I suspect that many bibliophiles, myself included, have an imagined “dream library”.
I admit that I don’t know a lot of physical details about mine, although it is warm, comfortable, well-lit and airy. And it has a window seat.
My dream library as described in this blog is more about the contents of that library. And my dream contents have changed over the years as I have grown and changed and so has the publishing industry. Once, a computer would have been anathema, but any library of mine needs one now so that I can access my ebook library, show off pretty covers and transfer books to my Kindle or iPhone at the drop of a hat.
I admit, that as much as I love my paper books, these days I am primarily a reader of eBooks. Because of my CFS, I do a lot of my reading lying down and holding books and turning the pages are harder than they used to be. I also struggle with the text size in many books and how much of it is crowded onto a single page. With my Kindle, I’m in control of all that.
So while once, a mass market paperback was my ideal book format (small, cheap, fits in a handbag – and I have always chosen my handbags to be sure I can fit a book in them – and doesn’t take up too much shelf space), these days I’d be perfectly happy never to read one again. They used to be the best way to deliver content (ie the story) for me. Now, that’s my Kindle.
The word “book” is becoming something of a misnomer in the digital age. When we say “book”, do we mean the physical package that supplies the content to us, or do we mean the content itself. For me, many books are simply about the content, and for those I’m quite happy to own them in ebook format alone. I have the content and I can choose how my reading device displays it to me.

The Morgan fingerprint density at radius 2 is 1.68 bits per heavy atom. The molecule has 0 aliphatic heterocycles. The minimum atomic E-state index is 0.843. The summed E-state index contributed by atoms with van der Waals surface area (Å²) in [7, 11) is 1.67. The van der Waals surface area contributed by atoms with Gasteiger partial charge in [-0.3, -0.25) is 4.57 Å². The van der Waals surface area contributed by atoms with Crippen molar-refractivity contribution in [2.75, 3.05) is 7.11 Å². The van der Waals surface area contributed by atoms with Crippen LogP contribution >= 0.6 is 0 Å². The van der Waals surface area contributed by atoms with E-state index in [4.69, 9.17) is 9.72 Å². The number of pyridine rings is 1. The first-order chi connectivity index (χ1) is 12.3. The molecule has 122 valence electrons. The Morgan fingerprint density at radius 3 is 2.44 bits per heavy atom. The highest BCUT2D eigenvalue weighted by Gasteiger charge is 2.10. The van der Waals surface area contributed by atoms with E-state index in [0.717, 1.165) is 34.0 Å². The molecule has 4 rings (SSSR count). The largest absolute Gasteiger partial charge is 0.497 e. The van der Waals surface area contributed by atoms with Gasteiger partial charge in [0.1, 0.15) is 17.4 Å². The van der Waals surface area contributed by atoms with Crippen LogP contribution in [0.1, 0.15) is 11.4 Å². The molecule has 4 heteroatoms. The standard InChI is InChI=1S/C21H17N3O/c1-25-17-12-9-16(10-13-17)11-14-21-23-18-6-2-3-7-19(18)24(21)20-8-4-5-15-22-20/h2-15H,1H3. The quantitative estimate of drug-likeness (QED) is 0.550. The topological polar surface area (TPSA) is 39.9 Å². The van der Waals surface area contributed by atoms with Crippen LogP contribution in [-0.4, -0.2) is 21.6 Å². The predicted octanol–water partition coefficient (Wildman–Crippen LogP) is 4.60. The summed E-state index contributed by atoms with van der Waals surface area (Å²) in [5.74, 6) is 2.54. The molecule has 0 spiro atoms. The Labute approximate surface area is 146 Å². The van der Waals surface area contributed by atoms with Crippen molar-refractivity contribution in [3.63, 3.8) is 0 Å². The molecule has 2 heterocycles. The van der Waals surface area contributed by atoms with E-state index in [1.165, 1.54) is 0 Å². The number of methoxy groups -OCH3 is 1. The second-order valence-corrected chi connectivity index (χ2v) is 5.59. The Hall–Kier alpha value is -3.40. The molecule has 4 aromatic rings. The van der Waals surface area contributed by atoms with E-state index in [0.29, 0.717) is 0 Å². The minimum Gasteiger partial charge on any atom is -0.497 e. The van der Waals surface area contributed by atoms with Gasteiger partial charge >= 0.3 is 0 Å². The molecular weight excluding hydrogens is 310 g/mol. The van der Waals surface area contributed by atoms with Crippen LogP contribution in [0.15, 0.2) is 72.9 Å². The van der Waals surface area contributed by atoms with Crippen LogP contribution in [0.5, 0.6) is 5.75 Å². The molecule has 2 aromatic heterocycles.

But sometimes, a book is also about the physical object. The books that are special, the ones we want physically one our shelves to look at and enjoy. As well as being about the content, they are also art in their own kind of way. And for those books, I want them both ways. I want the paper book – well-bound, with lovely (and matching across a series or even author) cover art, and I want it to be a hardcover or a well made trade paperback. Because for me, those are the formats that make me feel like my paper book collection is also an art collection that I can survey and stroke my fingers across and enjoy. But I also want the ebook, because in all honesty, that’s probably how I’m going read the content. With my nice, light, eInk, I’m-in-control eReader.
Some people say the growing popularity of ebooks are hurting authors, but I don’t see it that way myself. I’ll still buy your book at a reasonable, mass market paperback (or preferably a little less, I admit) price as an ebook. And if you’re one of my “collectible” authors, heck, I’ll buy it twice.
So, in my perfect if totally imaginary world, here’s the three main things I would want to build my dream library:
- An unlimited budget.
- Every single book available as a legal, well-formated, reasonably priced ebook.
- Hardcover or trade paperback editions (in matching sizes and with matching art) of my “collectible” books.
- A library that is large enough, airy and dry.
Sadly, in real life there are some issues with all those points:
- I most definitely don’t have an unlimited budget.
- Many books are not available as ebooks, and even when they are, both well-formatted and reasonably priced cannot be assumed.
- Books come out as they come out; cover art changes, formats change, publishers change, sometimes I have to buy second-hand. In real life, a library is a mish-mash.
- Our house is old, it’s damp and the only space for a library is the basement/rumpus room. And it’s damp. My books are beginning to get musty, which makes me immensely sad. The only way to fix it would be to move, and that is not a current option.
But this is a dream library I’m talking about. So I shall imagine, and when I find something that belongs in it, I shall share it here.